I note that the driver of the car involved was charged in the accident, in spite of the fact that the rider was traveling nearly 100 miles per hour moments before the crash. This was a classic, "I didn't see you, mate" accident. This happens, all over the world, many times a day. What can we learn from it?..
Off he goes. The motorcycle is a Yamaha. I'm not sure which model. Perhaps a reader can identify it. It looks like a big adventure bike to me. [FJR1300, per comment below--MG] In the next few seconds, he's going to catch and pass several cars and at least one other bike. I can't read the speedo, but the official investigation found that he traveled up to 97mph. His mum said, "He loved speed." We all do, and we've all exceeded 97 miles an hour at some point.
The good: alcohol was not a factor. The roads are dry, visibility is good. Traffic is light. The passes he makes are all safe, although he's traveling at a rate of speed that is bound to earn him a big speeding ticket if he's caught.
The bad: Already at this point, 97's too fast. The big green sign on the rider's left tells him, there's an intersection ahead. The heavy foliage could conceal a car about to pull out. Meanwhile, the white car just ahead has seen him coming and pulled over.
Taking the invitation, the bike passes the car. His lane position is not too bad; he's to the right in his lane, maximizing his sight lines into the intersection, maximizing his own visibility. He could've just let his momentum carry him past the car and rolled off the throttle, but he's still on the gas.
He should be in Condition Orange by now. There's an intersection up ahead, with a view of potential cross traffic obscured by trees. And now, he can see an oncoming car positioning itself to turn across his lane.
A good rider using proper situational awareness would already have rolled off and taken other steps to reduce his risk by now. But anyone can be caught off guard, so this would be the time to roll off, flash high beams or sound your horn to let the driver in the turn lane know you're there and just maybe going a bit quick [See comment below--MG]. And, check the rear view mirror and flash brake lights to tell the guy in that white car, "I know I just passed you, but I might be about to hit the brakes and you should think about it, too."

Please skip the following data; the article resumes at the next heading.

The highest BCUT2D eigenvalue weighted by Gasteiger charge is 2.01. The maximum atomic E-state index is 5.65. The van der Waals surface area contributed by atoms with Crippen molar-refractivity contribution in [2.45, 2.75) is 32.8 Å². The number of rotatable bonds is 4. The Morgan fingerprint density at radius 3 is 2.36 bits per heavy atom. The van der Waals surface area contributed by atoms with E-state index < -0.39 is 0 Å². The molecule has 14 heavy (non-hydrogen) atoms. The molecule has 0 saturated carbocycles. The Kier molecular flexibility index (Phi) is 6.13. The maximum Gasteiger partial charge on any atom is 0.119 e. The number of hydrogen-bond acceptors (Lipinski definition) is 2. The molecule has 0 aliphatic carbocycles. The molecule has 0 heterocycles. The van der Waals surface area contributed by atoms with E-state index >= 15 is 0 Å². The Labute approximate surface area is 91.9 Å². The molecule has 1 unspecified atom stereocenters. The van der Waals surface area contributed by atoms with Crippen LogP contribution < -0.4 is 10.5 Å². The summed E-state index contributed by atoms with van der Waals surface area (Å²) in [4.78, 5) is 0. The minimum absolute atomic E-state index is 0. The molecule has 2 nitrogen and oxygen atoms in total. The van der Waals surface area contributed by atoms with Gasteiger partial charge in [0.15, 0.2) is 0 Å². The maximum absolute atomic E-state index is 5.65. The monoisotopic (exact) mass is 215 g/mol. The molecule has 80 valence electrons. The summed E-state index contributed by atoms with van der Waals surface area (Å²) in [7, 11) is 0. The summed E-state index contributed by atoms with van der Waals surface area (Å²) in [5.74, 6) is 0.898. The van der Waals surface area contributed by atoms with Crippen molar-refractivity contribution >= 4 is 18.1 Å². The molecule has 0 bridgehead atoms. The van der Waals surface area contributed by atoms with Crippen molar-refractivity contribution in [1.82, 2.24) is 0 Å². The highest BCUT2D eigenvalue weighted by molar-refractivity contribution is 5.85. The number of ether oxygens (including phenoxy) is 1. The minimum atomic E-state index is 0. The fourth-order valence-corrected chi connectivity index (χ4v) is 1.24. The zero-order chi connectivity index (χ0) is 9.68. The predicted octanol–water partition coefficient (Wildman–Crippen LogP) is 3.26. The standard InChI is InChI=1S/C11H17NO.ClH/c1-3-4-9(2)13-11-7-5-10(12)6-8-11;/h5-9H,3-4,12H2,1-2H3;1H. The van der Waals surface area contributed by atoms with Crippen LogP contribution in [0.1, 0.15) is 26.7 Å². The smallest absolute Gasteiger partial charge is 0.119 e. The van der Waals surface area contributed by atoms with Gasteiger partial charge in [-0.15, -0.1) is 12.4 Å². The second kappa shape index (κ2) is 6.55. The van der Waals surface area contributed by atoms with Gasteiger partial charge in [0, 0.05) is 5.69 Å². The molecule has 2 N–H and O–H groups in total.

But no, dude's still on the gas, accelerating. At the very least, the road on left would be a perfect place for a cop to be parked, pointing a radar gun our way. At this moment though, a cop would be the least of his problems; the rider should have a laser focus on that car's left front tire--that car's still rolling, and the driver has steered into the motorcyclist's lane.
Finally, he's rolled off. I can't know what was inside his head at this point, but I'm guessing that he's jumped straight from Condition White (daydreaming) to Condition Orange (potential threat identified) or Red (immediate action required).
But what's he going to do? He's 100 feet or so--less than a second--from the point of impact. His speed hasn't yet decreased at all. He's now in the middle of his lane. I can't blame him for moving towards the verge from the earlier position. At this point, his brain hasn't caught up to his situation. He's probably still thinking, "This car signaling a turn will poke into my lane, the bastard." But, as understandable as that drift to the left was, it's put him in a shitty position for an emergency evasive maneuver. He's now on the dirtiest part of the asphalt, at a moment when he needs maximum braking grip.
Although it's easy to second-guess this poor bastard, it's now a certainty that the car's momentum is going to carry it into his lane. It would have been better if he was at either the extreme right, where he could've used the center lane as an escape road, or on the far left, where he could've stayed on the brakes as long as possible, and at least attempted the left turn.
A maximum braking effort followed by a banzai left turn will probably result in a survivable (but still extremely fast and dangerous) low-side into the hedge. Again, although it would take impressive presence of mind to realize it, and racer-level machine control to negotiate it, there's a viable route behind the car. But even if the rider had the skills, he'd have to have been planning it a second or two earlier.
His little scream, as he realizes what's about to happen, is heart-rending. In the video, his mum says, "He had no time to take evasive action." He certainly has no time now. Although he's on the brakes, his speed's still barely changed. Considering the vectors involved, serious injury or death are now inevitable.
It's worth noting that the car driver admitted that he hadn't seen the motorcyclist. That was obviously the immediate cause of the accident. But even if he had seen him, the guy'd been driving down a road, meeting oncoming traffic traveling 60-70mph. When he saw a motorcycle up ahead, he couldn't have expected it to close at a 50% greater speed. The car driver might have turned even if he had seen the motorcycle.
I'm not blaming the motorcyclist (although his illegal speed was also a contributing factor.) But what the fuck?.. This accident was completely avoidable. As a motorcyclist, you should never assume you've been seen unless/until you've made eye contact with drivers, and you should never, ever assume they realize you're going 100 miles an hour.